Quadriplegic Mother of Twins – Dani’s Extraordinary Journey

June 30, 2023

Dani Izzie and her husband, Rudy, insist there’s nothing really extraordinary about how they’re raising their twin girls, Lavinia and Giorgiana, in rural Virginia. Double the fun always means double the chaos.

“I’ve had periods over the past two-and-a-half years where I’ve been very tired, just like any other new mom, you know?” Dani said.

Rudy laughed, “We’re just two normal people raising twins!”

But alongside their parenting challenges, are their personal challenges, Dani’s especially. She is quadriplegic, but her paralysis isn’t complete. Her hands are paralyzed, so her fingers don’t move individually, but she can move her wrists. “And my triceps specifically are paralyzed in my arms,” she adds, “but I can move my shoulders. And then my core, my abdominals, and my back muscles are paralyzed.”

Rudy said, “We adapt and do things probably different than other people do it. But Dani supports me, and I support her. It’s just … different.” 

Dani said, “There can be people around who say it’s not normal. And this is proof, ‘Well, yeah, it is.'”

Dani grew up outside Washington, D.C., and went to college in Italy. In 2009, when she was 23, she slipped on a bathroom floor and injured her neck, paralyzing almost everything from her chest down.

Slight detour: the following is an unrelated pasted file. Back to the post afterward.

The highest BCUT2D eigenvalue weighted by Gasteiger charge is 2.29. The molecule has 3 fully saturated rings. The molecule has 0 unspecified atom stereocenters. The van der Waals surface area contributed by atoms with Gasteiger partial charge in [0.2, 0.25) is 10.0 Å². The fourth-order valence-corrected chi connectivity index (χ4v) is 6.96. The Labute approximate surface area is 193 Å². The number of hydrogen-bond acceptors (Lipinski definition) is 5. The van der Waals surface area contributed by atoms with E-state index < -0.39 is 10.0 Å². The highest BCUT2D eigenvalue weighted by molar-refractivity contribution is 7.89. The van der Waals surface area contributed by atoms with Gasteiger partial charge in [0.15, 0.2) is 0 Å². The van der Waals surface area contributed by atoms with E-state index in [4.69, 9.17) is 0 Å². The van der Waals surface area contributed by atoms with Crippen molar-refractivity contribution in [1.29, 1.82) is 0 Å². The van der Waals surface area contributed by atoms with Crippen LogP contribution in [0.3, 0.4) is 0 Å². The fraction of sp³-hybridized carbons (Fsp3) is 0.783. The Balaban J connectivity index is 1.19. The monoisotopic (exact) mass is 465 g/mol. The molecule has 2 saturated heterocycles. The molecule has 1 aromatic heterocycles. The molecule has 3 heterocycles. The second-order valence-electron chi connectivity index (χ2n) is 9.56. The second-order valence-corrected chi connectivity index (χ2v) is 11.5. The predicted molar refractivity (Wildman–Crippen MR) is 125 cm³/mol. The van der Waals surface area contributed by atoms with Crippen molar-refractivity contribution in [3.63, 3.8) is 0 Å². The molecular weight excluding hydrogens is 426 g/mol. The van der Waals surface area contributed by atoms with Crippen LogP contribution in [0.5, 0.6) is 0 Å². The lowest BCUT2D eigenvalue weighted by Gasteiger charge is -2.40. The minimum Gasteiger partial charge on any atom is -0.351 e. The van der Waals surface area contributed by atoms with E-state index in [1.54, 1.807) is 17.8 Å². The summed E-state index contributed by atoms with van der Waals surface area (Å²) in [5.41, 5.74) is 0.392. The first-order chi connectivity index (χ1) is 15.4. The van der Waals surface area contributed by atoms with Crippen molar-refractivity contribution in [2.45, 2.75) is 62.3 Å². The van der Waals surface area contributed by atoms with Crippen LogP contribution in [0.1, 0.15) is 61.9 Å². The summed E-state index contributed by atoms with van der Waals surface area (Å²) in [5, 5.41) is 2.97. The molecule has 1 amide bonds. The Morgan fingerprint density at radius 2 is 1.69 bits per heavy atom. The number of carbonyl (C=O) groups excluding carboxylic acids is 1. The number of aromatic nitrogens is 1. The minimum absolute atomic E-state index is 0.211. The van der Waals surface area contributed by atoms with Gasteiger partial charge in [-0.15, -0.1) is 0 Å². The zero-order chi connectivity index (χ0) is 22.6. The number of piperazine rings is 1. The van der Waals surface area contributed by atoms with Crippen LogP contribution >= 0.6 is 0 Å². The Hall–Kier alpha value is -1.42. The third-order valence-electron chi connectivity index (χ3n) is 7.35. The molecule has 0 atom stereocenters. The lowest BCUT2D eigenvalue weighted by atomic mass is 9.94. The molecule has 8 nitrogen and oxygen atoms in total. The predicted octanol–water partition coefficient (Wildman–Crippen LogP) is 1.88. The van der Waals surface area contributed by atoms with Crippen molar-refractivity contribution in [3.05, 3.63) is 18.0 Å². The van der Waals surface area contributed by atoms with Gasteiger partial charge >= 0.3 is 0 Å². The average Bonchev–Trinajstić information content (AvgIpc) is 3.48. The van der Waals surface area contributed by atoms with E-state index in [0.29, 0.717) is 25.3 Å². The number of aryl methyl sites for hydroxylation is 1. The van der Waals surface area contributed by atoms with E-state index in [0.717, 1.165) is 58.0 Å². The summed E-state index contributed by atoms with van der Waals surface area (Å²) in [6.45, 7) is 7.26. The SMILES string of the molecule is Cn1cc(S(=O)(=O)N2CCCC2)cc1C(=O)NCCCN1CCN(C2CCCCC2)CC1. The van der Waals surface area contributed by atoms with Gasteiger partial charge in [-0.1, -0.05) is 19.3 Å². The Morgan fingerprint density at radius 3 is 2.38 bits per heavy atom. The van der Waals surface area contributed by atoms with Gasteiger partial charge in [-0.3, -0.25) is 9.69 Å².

She said the first two years  of coping were the hardest, both physically and psychologically: “When you’re always thinking of how you’re gonna walk again, you’re living your life waiting.”

But there came a moment straight out of Hollywood when her life changed: one night, the film “Million Dollar Baby” was on TV in her acute rehab facility. In the movie, Hilary Swank plays a boxer who ends up with quadriplegia. So despondent over her situation, she asks her trainer (played by Clint Eastwood) to help take her own life.

Dani said, “Is this what my life is supposed to be? Like, be so devastated that I go die? Shouldn’t I try to get in a wheelchair? Shouldn’t I try to live? Shouldn’t I think about falling in love and getting married and having kids and pursuing a career?”

“I think the answer was really adapting to my life with a disability, and accepting that having a disability is not the end of the world.”

She met Rudy in 2016. “He was so easy to talk to. He didn’t have any qualms about my disability, so that was nice for once.”

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